• Having budget restrictions, too many platforms or decision-makers to manage, vendor lock-in and the build-versus-buy dilemma all act as hurdles on the road to adopting new solutions. 
  • 50% of executives across industries will invest in technologies that give their enterprises an edge over their competitors and contribute to their digital transformations.
  • On average, companies use 110 different software solutions at a time. 
  • Companies must reduce the complexity of their technology assessment and buying processes to overcome their business problems.

Regardless of your industry, odds are there’s software that can help you address any challenge and boost company-wide results. In fact, every business’s survival has become largely dependent on the technologies they rely on to grow, improve processes and earn revenue.  

But some business leaders are hesitant to adopt new tech solutions, which can negatively affect their bottom lines. According to McKinsey & Company, 40% of organizations that have seen significant revenue loss in the past few years lagged behind their competitors when it came to their use of digital technologies.

That said, buying a new tech solution can spark a wide range of challenges, resulting in organizations delaying the purchasing process and leaving major problems unresolved. 

“If you’re unwilling to use SaaS products to explore ways to improve the value your business delivers, you’re potentially missing out on a lot of learning and growth,” says Dan Seaman, VP of product management at Viafoura. 

So we compiled a list of the main challenges organizations encounter when adopting a new tech solution, and how to overcome them.

Budget restrictions

Having a tight budget can create a major mental barrier for professionals and deter them from buying the technologies they need to resolve recurring business challenges. 

Yet many organization leaders understand the importance of taking on new tech solutions. McKinsey & Company reports that over 50% of business executives are willing to invest in solutions that offer them competitive advantages or can further their digital transformations.

A quick fix:

With so many executives pushing for the adoption of digital tools that can better their companies, you may be able to get some wiggle room in your budget through a convincing business case. The most persuasive ones zero in on the potential value and ROI of the technology in question.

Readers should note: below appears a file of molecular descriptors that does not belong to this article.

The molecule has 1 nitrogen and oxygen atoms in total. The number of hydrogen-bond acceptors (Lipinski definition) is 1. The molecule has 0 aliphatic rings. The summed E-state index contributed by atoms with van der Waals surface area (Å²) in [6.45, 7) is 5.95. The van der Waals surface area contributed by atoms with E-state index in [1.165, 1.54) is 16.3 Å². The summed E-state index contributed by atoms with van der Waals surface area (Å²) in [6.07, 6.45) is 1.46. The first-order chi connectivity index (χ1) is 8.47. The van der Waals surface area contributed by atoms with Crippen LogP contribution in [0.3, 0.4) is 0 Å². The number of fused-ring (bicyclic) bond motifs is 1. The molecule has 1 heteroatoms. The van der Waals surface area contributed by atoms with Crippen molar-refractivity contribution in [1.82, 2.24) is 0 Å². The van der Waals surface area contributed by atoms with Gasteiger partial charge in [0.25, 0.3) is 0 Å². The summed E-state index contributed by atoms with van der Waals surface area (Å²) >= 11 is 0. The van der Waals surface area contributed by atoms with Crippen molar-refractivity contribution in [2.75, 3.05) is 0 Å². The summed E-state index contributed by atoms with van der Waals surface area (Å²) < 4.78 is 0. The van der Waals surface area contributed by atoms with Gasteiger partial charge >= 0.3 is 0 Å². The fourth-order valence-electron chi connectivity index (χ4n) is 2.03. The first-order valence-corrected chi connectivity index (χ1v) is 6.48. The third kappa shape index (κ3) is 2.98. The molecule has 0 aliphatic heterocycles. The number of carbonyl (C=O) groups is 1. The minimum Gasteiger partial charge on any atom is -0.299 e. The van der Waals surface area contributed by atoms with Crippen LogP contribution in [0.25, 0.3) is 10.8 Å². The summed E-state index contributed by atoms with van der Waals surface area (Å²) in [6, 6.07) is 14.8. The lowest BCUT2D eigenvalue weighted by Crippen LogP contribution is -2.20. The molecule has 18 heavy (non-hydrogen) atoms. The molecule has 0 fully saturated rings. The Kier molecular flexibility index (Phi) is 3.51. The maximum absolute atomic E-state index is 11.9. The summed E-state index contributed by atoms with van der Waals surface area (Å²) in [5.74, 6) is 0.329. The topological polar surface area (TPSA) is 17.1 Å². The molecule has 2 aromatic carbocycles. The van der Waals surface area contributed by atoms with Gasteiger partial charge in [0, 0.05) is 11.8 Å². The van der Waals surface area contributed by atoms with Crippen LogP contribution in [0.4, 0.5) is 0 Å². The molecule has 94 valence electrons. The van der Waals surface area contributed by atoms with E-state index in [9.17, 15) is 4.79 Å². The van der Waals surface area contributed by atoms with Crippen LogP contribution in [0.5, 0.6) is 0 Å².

“Some vendors offer revenue-share models that cost zero dollars to use… and split the risk and reward between customer and vendor,” Seaman explains. “This type of model removes the mental barrier of having to get more budget and do ROI calculations.”

Business presentation in front of group of people.

Managing too many platforms

Statista reports that enterprises all over the world rely on an average of 110 different SaaS applications. 

Taking on a complex new tool that will change internal workflows in an environment with dozens of other software solutions can be highly off-putting to an organization’s workforce, and may result in pushback from staff.

A quick fix:

Focus on adopting streamlined, intuitive platforms that prevent teams from getting overwhelmed by its features or from needing extensive training. Tech solutions that offer users a frictionless log-in and authentication experience as well as drag-and-drop front-end tools can also help reduce the overall complexity of a platform.

Too many decision-makers

When assessing a tech solution, every interested stakeholder will have different types of questions and concerns. So if a large number of these decision-makers are involved in the buying process, it can complicate and delay the potential adoption of a solution.

A quick fix: